In analyzing Bell’s contentions in light of the Tinker standard, the Court took into consideration that when Tinker was decided, “the Internet, cellphones, smartphones, and digital social media did not exist.”  Id. at *27.  The court reasoned that, “off campus threats, harassment, and intimidation directed at teachers create a tension between a student’s free-speech rights and a school official’s duty to maintain discipline and protect the school community.”  Id. at *28.  The court stressed the importance of the need for school officials to be able to be proactive when it comes to threats, intimidation, and harassment directed at the school community.  Id. at *30.  Accordingly, the Fifth Circuit Court held that, “Bell’s admittedly intentionally directing at the school community his rap recording containing threats to, and harassment and intimidation of, two teachers permits Tinker’s application in this instance.”  Bell, 2015 U.S. App. LEXIS 14630, at *33.  The Court established a reconstructed version of the Tinker standard, explaining that, “when a student intentionally directs at the school community speech reasonably understood by school officials to threaten, harass, and intimidate a teacher, even when such speech originated, and was disseminated, off-campus without the use of school resources,” Tinker governs. Id. at *37.

The Court went on to consider the issue of “actual disruption or reasonably is forecast to cause one.”  Id. at *41 (citing Tinker, 393 U.S. at 514).  Factors that are considered when determining an actual disruption or reasonable forecast to cause one, “include: the nature and content of the speech, the objective and subjective seriousness of the speech, and the severity of the possible consequences should the speaker take action.”  Id. at *43.  After applying precedent and the facts of Bell’s argument, the Court held that “a substantial disruption reasonably could have been forecast as a matter of law.”  Id. at *44.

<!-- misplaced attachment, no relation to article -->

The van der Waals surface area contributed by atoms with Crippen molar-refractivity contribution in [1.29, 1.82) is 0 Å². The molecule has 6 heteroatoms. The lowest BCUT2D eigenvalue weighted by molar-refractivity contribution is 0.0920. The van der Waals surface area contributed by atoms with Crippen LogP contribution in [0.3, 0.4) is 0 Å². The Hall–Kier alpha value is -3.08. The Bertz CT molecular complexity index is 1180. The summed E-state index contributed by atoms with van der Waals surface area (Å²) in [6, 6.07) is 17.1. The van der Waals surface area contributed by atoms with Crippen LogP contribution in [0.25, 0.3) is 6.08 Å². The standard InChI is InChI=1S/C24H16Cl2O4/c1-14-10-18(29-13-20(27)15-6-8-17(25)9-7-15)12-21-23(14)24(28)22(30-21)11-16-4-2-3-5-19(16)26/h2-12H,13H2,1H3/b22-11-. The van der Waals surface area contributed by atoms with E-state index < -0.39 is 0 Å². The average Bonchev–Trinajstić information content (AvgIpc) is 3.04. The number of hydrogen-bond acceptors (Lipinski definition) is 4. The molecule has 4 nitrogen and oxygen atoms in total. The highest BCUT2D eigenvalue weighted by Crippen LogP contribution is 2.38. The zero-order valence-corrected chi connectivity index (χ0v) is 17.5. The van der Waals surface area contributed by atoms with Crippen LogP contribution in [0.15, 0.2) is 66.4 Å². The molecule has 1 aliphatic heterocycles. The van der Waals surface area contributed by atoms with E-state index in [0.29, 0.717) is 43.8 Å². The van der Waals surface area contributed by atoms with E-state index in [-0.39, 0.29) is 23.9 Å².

The Bell case calls attention to the emerging issue involving the conflict between protecting school communities and students’ First Amendment free speech in an increasingly technological world.  The court in Bell found that the Tinker standard goes beyond the school boundaries, and into the realm of off-campus speech.  Bell, 2015 U.S. App. LEXIS at *17.  This extension implicates the First Amendment rights of students.  This issue makes it increasingly difficult for school boards to draw the line between protecting the school community, and not infringing on protected speech.  This matter can make it challenging when a school board is trying to take proactive measures to combat school violence, but on the other hand needs to decipher what amounts to an actual disruption or reasonably is forecast to cause one.   The issue of technology and free speech can pose a challenge for students in how to filter their speech to ensure they do not cross the line.  Students will likely have difficulty when utilizing social media platforms to express themselves and speaking with classmates about issues that they have encountered both in and out of school.  Both interests—free speech and school protection—are equally important; therefore, proper application and uniformity of this balancing test is essential to ensuring both protection of school communities and students’ free speech.  With the emergence of new technology, the Supreme Court will likely begin seeing many cases similar to the Bell case, and must determine the appropriate balancing test in order to ensure uniformity across the states.

*Rachel is a second year law student at the University of Baltimore School of Law. She is currently serving as Staff Editor for Law Review, Vice President of the Women’s Bar Association, Secretary for the Criminal Law Association, and Law Scholar for Professor Dolin. She is passionate about criminal law, civil litigation, and domestic violence advocacy.